He decided to quit. He made a 180-degree turn to work in construction, where he met Andrew Bell.
“We definitely built a rapport, feeling like we were being punished for something,” said Ienzi, a graduate of Algonquin’s business administration finance program – referring to their tenure as labourers.
Working alongside one-another the two men developed the comradery on which most successful partnerships are built. Today Ienzi and Bell own and operate Krate, one of Ottawa’s most sought-after design studios.
The genesis of the company – which popularized the re-purposed materials aesthetic found in many Ottawa businesses in the service industry – was not typical.
“It was never one of those things where two people get together and have lots of coffee and come up with a business plan, business cards and a website,” said Bell. “It was really over a long period of time and kind of loose.”
After doing their time in new construction, Bell left for Poland where he worked on a public aquarium. Ienzi returned to working in an office environment.
It didn’t last.
“I just couldn’t do it. After five years I really felt I was just drained,” said Ienzi. “I tried it again. I had thought I was just being overworked or something, but I just couldn’t do it.”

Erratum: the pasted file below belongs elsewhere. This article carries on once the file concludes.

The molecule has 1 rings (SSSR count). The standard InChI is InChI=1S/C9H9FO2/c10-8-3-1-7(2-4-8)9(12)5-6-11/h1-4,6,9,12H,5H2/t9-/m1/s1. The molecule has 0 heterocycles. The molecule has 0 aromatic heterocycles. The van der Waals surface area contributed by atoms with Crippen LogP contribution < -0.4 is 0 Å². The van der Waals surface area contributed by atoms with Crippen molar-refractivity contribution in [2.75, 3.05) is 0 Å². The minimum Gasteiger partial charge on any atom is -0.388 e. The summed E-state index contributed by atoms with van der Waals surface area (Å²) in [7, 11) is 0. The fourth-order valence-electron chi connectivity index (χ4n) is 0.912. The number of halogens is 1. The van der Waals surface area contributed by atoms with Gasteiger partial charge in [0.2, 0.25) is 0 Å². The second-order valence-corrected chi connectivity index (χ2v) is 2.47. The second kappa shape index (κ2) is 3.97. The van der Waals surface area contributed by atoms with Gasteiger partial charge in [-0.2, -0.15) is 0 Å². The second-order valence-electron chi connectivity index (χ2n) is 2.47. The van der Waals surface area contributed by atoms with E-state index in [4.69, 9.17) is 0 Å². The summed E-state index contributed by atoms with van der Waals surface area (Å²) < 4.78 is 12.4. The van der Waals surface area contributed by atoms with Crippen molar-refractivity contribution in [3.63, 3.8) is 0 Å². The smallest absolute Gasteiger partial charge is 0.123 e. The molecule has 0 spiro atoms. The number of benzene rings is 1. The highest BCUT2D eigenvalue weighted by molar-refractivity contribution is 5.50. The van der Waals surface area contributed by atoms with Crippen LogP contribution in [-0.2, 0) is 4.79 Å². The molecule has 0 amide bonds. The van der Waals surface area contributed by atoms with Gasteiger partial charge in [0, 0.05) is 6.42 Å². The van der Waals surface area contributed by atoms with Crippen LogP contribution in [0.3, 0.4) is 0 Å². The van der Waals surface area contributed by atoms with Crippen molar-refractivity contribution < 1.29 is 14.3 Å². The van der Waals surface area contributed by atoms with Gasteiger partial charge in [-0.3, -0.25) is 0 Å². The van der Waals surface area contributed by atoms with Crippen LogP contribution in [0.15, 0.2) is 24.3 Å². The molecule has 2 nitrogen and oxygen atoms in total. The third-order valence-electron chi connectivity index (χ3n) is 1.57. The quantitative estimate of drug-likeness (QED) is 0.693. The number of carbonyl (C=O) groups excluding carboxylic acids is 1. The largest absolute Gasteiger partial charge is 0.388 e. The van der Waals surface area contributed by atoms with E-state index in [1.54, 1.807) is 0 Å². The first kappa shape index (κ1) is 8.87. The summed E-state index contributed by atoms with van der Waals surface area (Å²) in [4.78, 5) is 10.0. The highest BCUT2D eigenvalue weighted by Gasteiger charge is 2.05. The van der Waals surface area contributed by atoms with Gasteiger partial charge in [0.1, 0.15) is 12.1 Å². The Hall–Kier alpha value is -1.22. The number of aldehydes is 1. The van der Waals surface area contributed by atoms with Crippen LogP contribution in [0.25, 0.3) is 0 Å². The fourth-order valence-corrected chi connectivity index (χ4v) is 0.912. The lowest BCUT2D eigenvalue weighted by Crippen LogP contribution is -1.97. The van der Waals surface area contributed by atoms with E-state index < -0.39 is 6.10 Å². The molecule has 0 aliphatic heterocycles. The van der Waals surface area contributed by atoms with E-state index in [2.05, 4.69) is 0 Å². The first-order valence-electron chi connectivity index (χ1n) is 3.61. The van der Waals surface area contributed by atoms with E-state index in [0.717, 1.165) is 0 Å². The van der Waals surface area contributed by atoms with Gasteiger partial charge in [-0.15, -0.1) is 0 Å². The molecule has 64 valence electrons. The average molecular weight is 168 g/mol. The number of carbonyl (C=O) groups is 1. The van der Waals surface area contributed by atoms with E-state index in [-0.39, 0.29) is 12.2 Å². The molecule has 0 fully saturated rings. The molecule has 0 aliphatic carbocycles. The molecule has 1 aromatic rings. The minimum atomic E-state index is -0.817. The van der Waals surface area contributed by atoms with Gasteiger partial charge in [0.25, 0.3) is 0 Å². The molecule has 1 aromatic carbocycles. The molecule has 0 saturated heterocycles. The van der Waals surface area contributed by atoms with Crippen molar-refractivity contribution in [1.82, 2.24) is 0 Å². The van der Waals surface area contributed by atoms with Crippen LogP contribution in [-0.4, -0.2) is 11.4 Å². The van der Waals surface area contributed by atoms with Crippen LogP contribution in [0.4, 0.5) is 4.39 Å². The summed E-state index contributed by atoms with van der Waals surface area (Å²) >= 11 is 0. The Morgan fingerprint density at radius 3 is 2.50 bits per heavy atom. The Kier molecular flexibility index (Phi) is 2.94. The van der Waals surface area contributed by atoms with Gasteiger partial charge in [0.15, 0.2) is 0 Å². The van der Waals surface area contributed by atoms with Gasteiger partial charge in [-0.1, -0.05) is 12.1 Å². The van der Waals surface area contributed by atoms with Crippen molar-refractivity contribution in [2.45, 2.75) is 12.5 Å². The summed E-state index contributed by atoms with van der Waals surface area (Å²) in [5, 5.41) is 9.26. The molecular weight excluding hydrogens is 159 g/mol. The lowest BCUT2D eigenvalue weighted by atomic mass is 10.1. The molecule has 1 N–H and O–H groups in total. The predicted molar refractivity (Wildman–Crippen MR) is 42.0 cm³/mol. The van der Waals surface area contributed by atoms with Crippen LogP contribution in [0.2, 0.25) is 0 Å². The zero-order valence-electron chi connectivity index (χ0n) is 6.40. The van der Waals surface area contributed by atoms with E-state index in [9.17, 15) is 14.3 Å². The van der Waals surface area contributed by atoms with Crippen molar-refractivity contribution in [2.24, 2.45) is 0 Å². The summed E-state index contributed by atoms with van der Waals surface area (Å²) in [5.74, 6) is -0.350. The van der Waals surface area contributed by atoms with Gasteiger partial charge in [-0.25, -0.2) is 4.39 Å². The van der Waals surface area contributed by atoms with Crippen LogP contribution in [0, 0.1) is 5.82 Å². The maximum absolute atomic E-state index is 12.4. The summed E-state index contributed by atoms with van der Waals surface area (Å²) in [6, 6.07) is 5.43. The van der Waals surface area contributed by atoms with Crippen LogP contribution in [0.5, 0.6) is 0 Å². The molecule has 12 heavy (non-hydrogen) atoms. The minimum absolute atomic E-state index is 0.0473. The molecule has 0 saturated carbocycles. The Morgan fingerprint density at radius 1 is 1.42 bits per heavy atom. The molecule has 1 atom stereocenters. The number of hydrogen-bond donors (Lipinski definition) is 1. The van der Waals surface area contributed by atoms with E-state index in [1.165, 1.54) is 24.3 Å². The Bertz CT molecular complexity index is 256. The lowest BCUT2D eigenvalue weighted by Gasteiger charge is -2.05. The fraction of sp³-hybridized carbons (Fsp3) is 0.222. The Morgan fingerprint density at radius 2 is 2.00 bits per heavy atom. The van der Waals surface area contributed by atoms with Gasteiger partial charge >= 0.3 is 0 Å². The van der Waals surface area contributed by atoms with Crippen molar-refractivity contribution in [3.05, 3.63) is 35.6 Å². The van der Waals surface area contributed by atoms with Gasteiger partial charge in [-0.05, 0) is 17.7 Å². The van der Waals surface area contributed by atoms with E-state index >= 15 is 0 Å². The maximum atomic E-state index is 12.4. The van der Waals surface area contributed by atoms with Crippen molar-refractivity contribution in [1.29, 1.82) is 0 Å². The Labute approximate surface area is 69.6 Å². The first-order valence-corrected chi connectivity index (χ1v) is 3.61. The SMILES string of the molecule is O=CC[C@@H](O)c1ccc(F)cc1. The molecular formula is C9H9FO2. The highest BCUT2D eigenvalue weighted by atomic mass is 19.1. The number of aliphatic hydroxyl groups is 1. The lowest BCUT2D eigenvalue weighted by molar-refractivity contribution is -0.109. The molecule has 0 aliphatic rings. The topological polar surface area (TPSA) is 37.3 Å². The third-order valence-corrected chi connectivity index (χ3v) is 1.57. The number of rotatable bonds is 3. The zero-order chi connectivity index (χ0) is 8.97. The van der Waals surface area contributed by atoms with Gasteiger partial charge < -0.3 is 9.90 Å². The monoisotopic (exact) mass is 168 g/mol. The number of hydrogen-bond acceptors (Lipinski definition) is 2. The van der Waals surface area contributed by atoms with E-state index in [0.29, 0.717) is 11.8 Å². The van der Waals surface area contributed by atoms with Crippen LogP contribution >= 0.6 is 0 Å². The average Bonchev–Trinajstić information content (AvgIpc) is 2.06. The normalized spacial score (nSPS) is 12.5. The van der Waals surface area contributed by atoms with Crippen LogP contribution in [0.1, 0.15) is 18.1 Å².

The two would later reconnect. They combined Bell’s background in fine arts, Ienzi’s financial insight and the skills they had picked up on various jobsites.
“We were facilitating all of the gaps in between the other crews,” said Bell of their time prior to Krate.
“It was a good learning experience,” said Ienzi. “It did help out when we started this business. We would bring a lot to the table.”
All of the pieces were in place and together they had a formula for success. Their first major project was the Hintonburg Public House.
Since then they’ve brought their unmistakeable style – a wood-heavy mixture of the modern and antique – to the Top of the World skateboard shop, The Standard Tavern, Lowertown Brewery and countless others all over the city. Including Two Six Ate, Ienzi’s sister Emily’s successful restaurant in Little Italy which she runs with her partner, chef Steven Harris.
They began to develop a strong reputation as craftsmen and artists. Never the type to rest on their laurels, Ienzi and Bell began to stray from the designs for which they were known.
For example, a recent art installation titled “War Mart” focussed heavily on pop culture icons such as Mickey Mouse and other Americana juxtaposed against Soviet-style propaganda and war imagery.
They combine practical, functional design with well-planned artistry. Clients can’t get enough.
Ienzi said his education in finance at Algonquin has proven invaluable.
“I do crunch numbers a lot,” he said, “I took finance for a reason. I like numbers, I just didn’t like the office environment. It helps every day.”